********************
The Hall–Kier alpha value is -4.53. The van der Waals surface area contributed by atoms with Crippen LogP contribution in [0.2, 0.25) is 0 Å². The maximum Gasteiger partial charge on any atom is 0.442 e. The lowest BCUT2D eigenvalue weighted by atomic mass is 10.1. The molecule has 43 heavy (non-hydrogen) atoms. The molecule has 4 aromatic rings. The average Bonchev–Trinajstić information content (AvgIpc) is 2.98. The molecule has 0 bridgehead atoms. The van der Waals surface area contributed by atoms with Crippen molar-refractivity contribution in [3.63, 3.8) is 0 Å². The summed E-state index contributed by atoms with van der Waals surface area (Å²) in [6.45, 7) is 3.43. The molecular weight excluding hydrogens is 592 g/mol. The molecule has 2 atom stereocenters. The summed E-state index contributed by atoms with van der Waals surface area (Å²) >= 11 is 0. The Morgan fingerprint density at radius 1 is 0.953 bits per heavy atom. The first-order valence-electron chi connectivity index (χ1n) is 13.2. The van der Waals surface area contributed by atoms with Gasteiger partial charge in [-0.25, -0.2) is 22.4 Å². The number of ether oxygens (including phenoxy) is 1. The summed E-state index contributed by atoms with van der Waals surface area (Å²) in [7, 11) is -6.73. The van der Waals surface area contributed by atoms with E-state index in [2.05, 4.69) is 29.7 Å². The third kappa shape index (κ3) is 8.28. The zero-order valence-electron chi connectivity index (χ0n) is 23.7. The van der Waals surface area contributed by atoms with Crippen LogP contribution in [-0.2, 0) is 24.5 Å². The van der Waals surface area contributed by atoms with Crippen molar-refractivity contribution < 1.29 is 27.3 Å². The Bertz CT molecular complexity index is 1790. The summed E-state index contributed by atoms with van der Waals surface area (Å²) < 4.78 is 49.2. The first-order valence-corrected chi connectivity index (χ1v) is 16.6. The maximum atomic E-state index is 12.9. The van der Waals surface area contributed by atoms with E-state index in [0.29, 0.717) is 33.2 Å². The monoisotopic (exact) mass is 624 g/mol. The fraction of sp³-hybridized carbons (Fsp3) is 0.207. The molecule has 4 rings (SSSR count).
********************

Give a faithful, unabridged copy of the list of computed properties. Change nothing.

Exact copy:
The Hall–Kier alpha value is -4.53. The van der Waals surface area contributed by atoms with Crippen LogP contribution in [0.2, 0.25) is 0 Å². The maximum Gasteiger partial charge on any atom is 0.442 e. The lowest BCUT2D eigenvalue weighted by atomic mass is 10.1. The molecule has 43 heavy (non-hydrogen) atoms. The molecule has 4 aromatic rings. The average Bonchev–Trinajstić information content (AvgIpc) is 2.98. The molecule has 0 bridgehead atoms. The van der Waals surface area contributed by atoms with Crippen molar-refractivity contribution in [3.63, 3.8) is 0 Å². The summed E-state index contributed by atoms with van der Waals surface area (Å²) in [6.45, 7) is 3.43. The molecular weight excluding hydrogens is 592 g/mol. The molecule has 2 atom stereocenters. The summed E-state index contributed by atoms with van der Waals surface area (Å²) >= 11 is 0. The Morgan fingerprint density at radius 1 is 0.953 bits per heavy atom. The first-order valence-electron chi connectivity index (χ1n) is 13.2. The van der Waals surface area contributed by atoms with Gasteiger partial charge in [-0.25, -0.2) is 22.4 Å². The number of ether oxygens (including phenoxy) is 1. The summed E-state index contributed by atoms with van der Waals surface area (Å²) in [7, 11) is -6.73. The van der Waals surface area contributed by atoms with E-state index in [2.05, 4.69) is 29.7 Å². The third kappa shape index (κ3) is 8.28. The zero-order valence-electron chi connectivity index (χ0n) is 23.7. The van der Waals surface area contributed by atoms with Crippen LogP contribution in [-0.2, 0) is 24.5 Å². The van der Waals surface area contributed by atoms with Crippen molar-refractivity contribution < 1.29 is 27.3 Å². The Bertz CT molecular complexity index is 1790. The summed E-state index contributed by atoms with van der Waals surface area (Å²) < 4.78 is 49.2. The first-order valence-corrected chi connectivity index (χ1v) is 16.6. The maximum atomic E-state index is 12.9. The van der Waals surface area contributed by atoms with E-state index in [0.29, 0.717) is 33.2 Å². The monoisotopic (exact) mass is 624 g/mol. The fraction of sp³-hybridized carbons (Fsp3) is 0.207. The molecule has 4 rings (SSSR count).